8. Brody says:

    I might ask the opposite question. How could the County justify the reverse – increasing farmers’ taxes 40% over the last 3 years. The action taken this year just freezes that increase where it is. It does not shift anything.

  9. Chuck says:

    How can our County government justify a tax shift from wealthy farmers to residential, many of which cannot pay the largest water bill in Ontario. Seems like a direct opposite direction from affordable housing.

  10. Michelle says:

    It must be kept in mind that all rural residents advantage by having a hub Town with most all life services. To access those services on the backs of a small population that can no longer afford the water/wastewater rates is unfair. I would be very surprised under our electorate system if this issue would get due process.

  11. james says:

    A number of us agree that Council moving farm taxes to other rate payers is ill-advised. However, now that Council has made that move even while ignoring recommendations of its staff, how do we go about getting Council to implement fair treatment across all tax payers? Some posters to this site also outline other service costs that should be shared.

    I used to own a farm and am well aware of expenses in operating an own well and septic system, but currently while using municipal water would appreciate assistance.

    Now that Council has set a precedent with sharing taxes, how do we go about organising a campaign? For the purposes of forming a group to approach Council, I will post my own information.

  12. Fred says:

    Council has now opened themselves up to any group of residents that would request a shift and sharing of costs. Some are in dire straits and need the sharing, particularly water/wastewater costs. The farmers however were not hurting, in fact Council moved a portion of their taxes to residential while farmers increased their asset wealth. County staff warned Council of this dangerous precedent, to no avail.

  13. Gary Mooney says:

    James, you make a good point. Now that Council has set a precedent by its ill-advised shift of municipal taxes from farmers (some wealthy) to residential taxpayers, what about others who are in a difficult position and may request help?

    For instance, as you suggest, people forced to pay very high water and wastewater bills. Why not request a shift some of that cost to homeowners not on town water?

    How about commercial tenants being impacted by greatly increased lease rates asking for municipal tax relief from residential taxpayers?

    How about rural residents requesting a lower tax rate because they are remote from the many services located in Picton and Wellington?

    How about residents of Ameliasburgh, Picton, Bloomfield and Wellington asking for a lower tax rate because they don’t make much use of the 1100 km of County roads?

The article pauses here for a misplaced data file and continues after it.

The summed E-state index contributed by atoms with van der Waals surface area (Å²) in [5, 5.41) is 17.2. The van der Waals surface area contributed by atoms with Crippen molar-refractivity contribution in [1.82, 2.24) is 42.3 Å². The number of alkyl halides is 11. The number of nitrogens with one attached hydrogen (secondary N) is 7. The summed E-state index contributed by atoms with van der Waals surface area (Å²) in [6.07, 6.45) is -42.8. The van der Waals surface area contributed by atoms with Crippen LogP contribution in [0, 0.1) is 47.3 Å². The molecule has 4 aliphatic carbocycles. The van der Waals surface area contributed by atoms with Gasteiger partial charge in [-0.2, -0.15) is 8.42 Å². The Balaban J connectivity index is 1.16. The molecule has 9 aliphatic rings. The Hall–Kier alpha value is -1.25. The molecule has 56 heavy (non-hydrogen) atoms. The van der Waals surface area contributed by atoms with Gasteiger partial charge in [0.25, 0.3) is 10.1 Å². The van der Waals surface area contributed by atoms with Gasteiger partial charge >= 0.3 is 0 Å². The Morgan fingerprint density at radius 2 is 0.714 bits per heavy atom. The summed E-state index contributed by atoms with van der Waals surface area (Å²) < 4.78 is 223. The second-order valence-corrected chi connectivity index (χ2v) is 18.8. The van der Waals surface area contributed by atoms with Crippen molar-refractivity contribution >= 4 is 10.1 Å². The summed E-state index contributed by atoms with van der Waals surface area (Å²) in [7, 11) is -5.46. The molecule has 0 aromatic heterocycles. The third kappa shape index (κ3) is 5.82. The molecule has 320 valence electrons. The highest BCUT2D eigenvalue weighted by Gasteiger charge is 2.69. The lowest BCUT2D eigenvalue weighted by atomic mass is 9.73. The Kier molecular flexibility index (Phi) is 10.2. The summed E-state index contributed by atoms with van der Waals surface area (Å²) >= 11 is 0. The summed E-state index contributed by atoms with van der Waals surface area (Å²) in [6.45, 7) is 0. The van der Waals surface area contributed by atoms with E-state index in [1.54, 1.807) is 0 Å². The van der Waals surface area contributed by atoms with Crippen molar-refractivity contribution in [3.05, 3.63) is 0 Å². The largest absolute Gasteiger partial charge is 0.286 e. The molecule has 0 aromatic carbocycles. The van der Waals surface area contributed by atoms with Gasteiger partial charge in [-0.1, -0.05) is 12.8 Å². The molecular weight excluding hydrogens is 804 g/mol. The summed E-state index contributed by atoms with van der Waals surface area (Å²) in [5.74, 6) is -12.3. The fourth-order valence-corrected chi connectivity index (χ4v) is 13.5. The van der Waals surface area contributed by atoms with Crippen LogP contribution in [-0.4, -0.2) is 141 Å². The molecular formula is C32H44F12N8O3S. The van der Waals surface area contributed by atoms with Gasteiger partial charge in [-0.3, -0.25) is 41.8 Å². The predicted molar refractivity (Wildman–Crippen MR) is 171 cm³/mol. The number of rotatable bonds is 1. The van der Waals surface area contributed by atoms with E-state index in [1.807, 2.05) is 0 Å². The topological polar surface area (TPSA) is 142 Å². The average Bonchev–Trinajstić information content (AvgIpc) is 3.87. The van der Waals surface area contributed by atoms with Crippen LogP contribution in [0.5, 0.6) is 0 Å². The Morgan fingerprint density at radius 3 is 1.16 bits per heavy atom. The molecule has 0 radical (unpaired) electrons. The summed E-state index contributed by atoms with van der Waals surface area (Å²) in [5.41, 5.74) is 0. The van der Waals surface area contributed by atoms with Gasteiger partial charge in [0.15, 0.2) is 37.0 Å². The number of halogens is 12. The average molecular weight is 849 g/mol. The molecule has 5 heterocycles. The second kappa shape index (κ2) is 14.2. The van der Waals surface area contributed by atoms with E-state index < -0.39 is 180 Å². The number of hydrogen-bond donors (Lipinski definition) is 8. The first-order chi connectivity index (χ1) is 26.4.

14. Chris Keen says:

    James – many County Live readers believe Council should NOT have adjusted the tax ratio. This is a slippery slope the results of which I suspect Council will be dealing with for years. When waterfront property values increased Council made no such adjustment. Farmers have the option to appeal the increase in assessment – some chose to and were successful. The point is, their property values increased, which is a good thing. Their taxes are a business expense – yours and mine are not.

    Rural homeowners must pay the costs of putting in, and maintaining, a well and a septic system themselves – tens of thousands of dollars. Many rural wells run dry in the course of the year and bulk water must be purchased. To ask this group of property owners to share in the costs of providing water/sewage services is not reasonable.

    What Council should be doing is banding together with other small municipalities dealing with the same issue and lobbying the Ontario government for funds to help with the costs of running an unaffordable system that meets Provincial standards. In the meantime it should be implementing an STA tax immediately, and perhaps using our share of those funds to offset water rates. (They are rates, not taxes.)

  15. Mark says:

    You make a very strong and reasonable proposal.

  16. james says:

    — Sharing Farm Taxes —

    Don’t know if this comment belongs here.

    However, since Council has now agreed to lessen pressure on farm-land tax bills through sharing, it would seem only fair also to lessen large tax bills for municipal water.

    I don’t know how to prepare a presentation to outline this for Council, but if someone out there does know, then maybe we could all assist. I would be willing to work on a campaign, lobbying Council, enlisting media, and so on.

    People on septic and wells do not pay the exorbitant water rates, whereas people paying municipal water rates will definitely appreciate some assistance which would help those with low earnings and on fixed incomes who are struggling, some even being forced to abandon their County properties.

    Could it be that developers will commence building homes when they are able to indicate assisted water rates?

    Perhaps rather than a policy of “divide and conquer”, we could function as a united community and “help each other”. With acceptance of sharing taxes for MPAC-boosted farm values, our Council has indicated agreement for sharing our tax burdens, and indicates it is open to sharing the heavy tax burden for water services within the community.

    To me this appears that many of us will win in our dire tax situation. Farmers are assisted; those on high water rates receive relief, and the Council is viewed by all taxpayers as honestly being a positive force keeping down tax rates for all.

    Let us all band together and all pull together.